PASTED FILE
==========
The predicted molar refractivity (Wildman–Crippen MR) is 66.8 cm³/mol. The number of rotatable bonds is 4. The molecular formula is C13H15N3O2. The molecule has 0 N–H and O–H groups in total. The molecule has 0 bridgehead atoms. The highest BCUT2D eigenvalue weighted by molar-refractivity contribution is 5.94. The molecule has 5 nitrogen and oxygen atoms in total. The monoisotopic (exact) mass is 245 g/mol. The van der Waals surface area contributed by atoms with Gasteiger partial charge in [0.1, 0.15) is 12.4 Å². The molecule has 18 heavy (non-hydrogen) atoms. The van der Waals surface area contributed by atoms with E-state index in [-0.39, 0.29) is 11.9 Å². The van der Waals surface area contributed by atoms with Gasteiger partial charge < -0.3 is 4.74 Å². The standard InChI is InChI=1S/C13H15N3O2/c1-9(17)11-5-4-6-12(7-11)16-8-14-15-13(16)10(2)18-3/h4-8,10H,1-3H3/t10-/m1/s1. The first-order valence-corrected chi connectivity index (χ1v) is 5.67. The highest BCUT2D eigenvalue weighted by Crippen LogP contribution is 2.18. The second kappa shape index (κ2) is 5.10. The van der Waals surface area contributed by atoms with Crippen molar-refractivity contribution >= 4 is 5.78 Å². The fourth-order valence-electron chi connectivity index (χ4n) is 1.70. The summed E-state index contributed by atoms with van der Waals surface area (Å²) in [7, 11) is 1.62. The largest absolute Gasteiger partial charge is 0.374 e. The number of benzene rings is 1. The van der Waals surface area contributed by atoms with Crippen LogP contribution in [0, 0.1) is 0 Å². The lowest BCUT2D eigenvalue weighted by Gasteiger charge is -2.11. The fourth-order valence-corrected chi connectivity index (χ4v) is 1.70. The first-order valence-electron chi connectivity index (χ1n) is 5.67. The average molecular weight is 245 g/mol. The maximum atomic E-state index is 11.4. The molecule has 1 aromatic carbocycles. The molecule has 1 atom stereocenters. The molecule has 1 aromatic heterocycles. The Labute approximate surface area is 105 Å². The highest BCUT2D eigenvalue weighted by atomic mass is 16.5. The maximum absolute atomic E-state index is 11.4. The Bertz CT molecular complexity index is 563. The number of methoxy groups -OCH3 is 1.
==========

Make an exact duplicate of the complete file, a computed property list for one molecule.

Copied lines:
The predicted molar refractivity (Wildman–Crippen MR) is 66.8 cm³/mol. The number of rotatable bonds is 4. The molecular formula is C13H15N3O2. The molecule has 0 N–H and O–H groups in total. The molecule has 0 bridgehead atoms. The highest BCUT2D eigenvalue weighted by molar-refractivity contribution is 5.94. The molecule has 5 nitrogen and oxygen atoms in total. The monoisotopic (exact) mass is 245 g/mol. The van der Waals surface area contributed by atoms with Gasteiger partial charge in [0.1, 0.15) is 12.4 Å². The molecule has 18 heavy (non-hydrogen) atoms. The van der Waals surface area contributed by atoms with E-state index in [-0.39, 0.29) is 11.9 Å². The van der Waals surface area contributed by atoms with Gasteiger partial charge < -0.3 is 4.74 Å². The standard InChI is InChI=1S/C13H15N3O2/c1-9(17)11-5-4-6-12(7-11)16-8-14-15-13(16)10(2)18-3/h4-8,10H,1-3H3/t10-/m1/s1. The first-order valence-corrected chi connectivity index (χ1v) is 5.67. The highest BCUT2D eigenvalue weighted by Crippen LogP contribution is 2.18. The second kappa shape index (κ2) is 5.10. The van der Waals surface area contributed by atoms with Crippen molar-refractivity contribution >= 4 is 5.78 Å². The fourth-order valence-electron chi connectivity index (χ4n) is 1.70. The summed E-state index contributed by atoms with van der Waals surface area (Å²) in [7, 11) is 1.62. The largest absolute Gasteiger partial charge is 0.374 e. The number of benzene rings is 1. The van der Waals surface area contributed by atoms with Crippen LogP contribution in [0, 0.1) is 0 Å². The lowest BCUT2D eigenvalue weighted by Gasteiger charge is -2.11. The fourth-order valence-corrected chi connectivity index (χ4v) is 1.70. The first-order valence-electron chi connectivity index (χ1n) is 5.67. The average molecular weight is 245 g/mol. The maximum atomic E-state index is 11.4. The molecule has 1 aromatic carbocycles. The molecule has 1 atom stereocenters. The molecule has 1 aromatic heterocycles. The Labute approximate surface area is 105 Å². The highest BCUT2D eigenvalue weighted by atomic mass is 16.5. The maximum absolute atomic E-state index is 11.4. The Bertz CT molecular complexity index is 563. The number of methoxy groups -OCH3 is 1.